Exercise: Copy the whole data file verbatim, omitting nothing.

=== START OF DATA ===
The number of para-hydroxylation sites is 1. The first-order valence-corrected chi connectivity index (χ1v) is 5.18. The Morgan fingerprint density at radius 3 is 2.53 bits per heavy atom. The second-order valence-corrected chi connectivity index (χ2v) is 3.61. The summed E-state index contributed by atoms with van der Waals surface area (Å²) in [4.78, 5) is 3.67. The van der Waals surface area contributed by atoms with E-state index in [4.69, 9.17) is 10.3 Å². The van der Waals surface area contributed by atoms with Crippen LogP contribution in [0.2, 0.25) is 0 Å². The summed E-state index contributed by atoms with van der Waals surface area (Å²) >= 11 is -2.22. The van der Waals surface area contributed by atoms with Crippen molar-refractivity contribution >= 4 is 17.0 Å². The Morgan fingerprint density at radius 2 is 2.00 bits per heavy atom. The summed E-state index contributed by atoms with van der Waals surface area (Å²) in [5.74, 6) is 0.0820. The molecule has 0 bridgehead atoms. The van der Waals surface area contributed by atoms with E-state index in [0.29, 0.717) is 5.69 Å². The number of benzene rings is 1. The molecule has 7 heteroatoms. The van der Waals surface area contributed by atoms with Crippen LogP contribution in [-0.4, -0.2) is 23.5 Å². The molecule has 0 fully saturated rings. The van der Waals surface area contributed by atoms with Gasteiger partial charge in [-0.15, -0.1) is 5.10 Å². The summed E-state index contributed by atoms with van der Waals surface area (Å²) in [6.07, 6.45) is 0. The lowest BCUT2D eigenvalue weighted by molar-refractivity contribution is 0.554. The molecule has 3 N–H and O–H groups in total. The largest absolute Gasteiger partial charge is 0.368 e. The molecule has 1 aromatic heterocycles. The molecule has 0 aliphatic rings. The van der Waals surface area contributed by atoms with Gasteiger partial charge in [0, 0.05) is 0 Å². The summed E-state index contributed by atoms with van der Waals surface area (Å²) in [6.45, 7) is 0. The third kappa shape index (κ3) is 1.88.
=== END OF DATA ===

The number of para-hydroxylation sites is 1. The first-order valence-corrected chi connectivity index (χ1v) is 5.18. The Morgan fingerprint density at radius 3 is 2.53 bits per heavy atom. The second-order valence-corrected chi connectivity index (χ2v) is 3.61. The summed E-state index contributed by atoms with van der Waals surface area (Å²) in [4.78, 5) is 3.67. The van der Waals surface area contributed by atoms with E-state index in [4.69, 9.17) is 10.3 Å². The van der Waals surface area contributed by atoms with Crippen LogP contribution in [0.2, 0.25) is 0 Å². The summed E-state index contributed by atoms with van der Waals surface area (Å²) >= 11 is -2.22. The van der Waals surface area contributed by atoms with Crippen molar-refractivity contribution >= 4 is 17.0 Å². The Morgan fingerprint density at radius 2 is 2.00 bits per heavy atom. The summed E-state index contributed by atoms with van der Waals surface area (Å²) in [5.74, 6) is 0.0820. The molecule has 0 bridgehead atoms. The van der Waals surface area contributed by atoms with E-state index in [0.29, 0.717) is 5.69 Å². The number of benzene rings is 1. The molecule has 7 heteroatoms. The van der Waals surface area contributed by atoms with Crippen LogP contribution in [-0.4, -0.2) is 23.5 Å². The molecule has 0 fully saturated rings. The van der Waals surface area contributed by atoms with Gasteiger partial charge in [-0.15, -0.1) is 5.10 Å². The summed E-state index contributed by atoms with van der Waals surface area (Å²) in [6.07, 6.45) is 0. The lowest BCUT2D eigenvalue weighted by molar-refractivity contribution is 0.554. The molecule has 3 N–H and O–H groups in total. The largest absolute Gasteiger partial charge is 0.368 e. The molecule has 1 aromatic heterocycles. The molecule has 0 aliphatic rings. The van der Waals surface area contributed by atoms with Gasteiger partial charge in [0, 0.05) is 0 Å². The summed E-state index contributed by atoms with van der Waals surface area (Å²) in [6.45, 7) is 0. The third kappa shape index (κ3) is 1.88.